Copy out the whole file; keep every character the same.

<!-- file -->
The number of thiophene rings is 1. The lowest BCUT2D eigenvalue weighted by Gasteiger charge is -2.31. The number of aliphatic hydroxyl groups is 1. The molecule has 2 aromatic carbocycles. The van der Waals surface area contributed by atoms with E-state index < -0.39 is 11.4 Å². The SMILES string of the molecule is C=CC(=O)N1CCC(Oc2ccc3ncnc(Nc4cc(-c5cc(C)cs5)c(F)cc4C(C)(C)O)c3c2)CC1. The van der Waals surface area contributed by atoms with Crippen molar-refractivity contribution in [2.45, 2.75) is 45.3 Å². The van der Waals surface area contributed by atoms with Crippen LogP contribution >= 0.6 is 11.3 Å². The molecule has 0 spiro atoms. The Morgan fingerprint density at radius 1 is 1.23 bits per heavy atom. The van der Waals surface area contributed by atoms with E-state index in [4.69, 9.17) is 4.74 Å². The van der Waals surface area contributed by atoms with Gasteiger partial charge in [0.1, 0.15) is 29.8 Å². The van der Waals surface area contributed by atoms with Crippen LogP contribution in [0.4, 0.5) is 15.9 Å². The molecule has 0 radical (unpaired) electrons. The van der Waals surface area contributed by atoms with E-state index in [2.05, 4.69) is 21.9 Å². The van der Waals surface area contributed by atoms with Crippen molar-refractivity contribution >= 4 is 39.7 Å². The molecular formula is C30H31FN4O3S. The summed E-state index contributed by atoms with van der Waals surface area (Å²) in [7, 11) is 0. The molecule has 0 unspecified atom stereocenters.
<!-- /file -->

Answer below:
The number of thiophene rings is 1. The lowest BCUT2D eigenvalue weighted by Gasteiger charge is -2.31. The number of aliphatic hydroxyl groups is 1. The molecule has 2 aromatic carbocycles. The van der Waals surface area contributed by atoms with E-state index < -0.39 is 11.4 Å². The SMILES string of the molecule is C=CC(=O)N1CCC(Oc2ccc3ncnc(Nc4cc(-c5cc(C)cs5)c(F)cc4C(C)(C)O)c3c2)CC1. The van der Waals surface area contributed by atoms with Crippen molar-refractivity contribution in [2.45, 2.75) is 45.3 Å². The van der Waals surface area contributed by atoms with Crippen LogP contribution >= 0.6 is 11.3 Å². The molecule has 0 spiro atoms. The Morgan fingerprint density at radius 1 is 1.23 bits per heavy atom. The van der Waals surface area contributed by atoms with E-state index in [4.69, 9.17) is 4.74 Å². The van der Waals surface area contributed by atoms with Gasteiger partial charge in [0.1, 0.15) is 29.8 Å². The van der Waals surface area contributed by atoms with Crippen LogP contribution in [0.4, 0.5) is 15.9 Å². The molecule has 0 radical (unpaired) electrons. The van der Waals surface area contributed by atoms with E-state index in [2.05, 4.69) is 21.9 Å². The van der Waals surface area contributed by atoms with Crippen molar-refractivity contribution >= 4 is 39.7 Å². The molecular formula is C30H31FN4O3S. The summed E-state index contributed by atoms with van der Waals surface area (Å²) in [7, 11) is 0. The molecule has 0 unspecified atom stereocenters.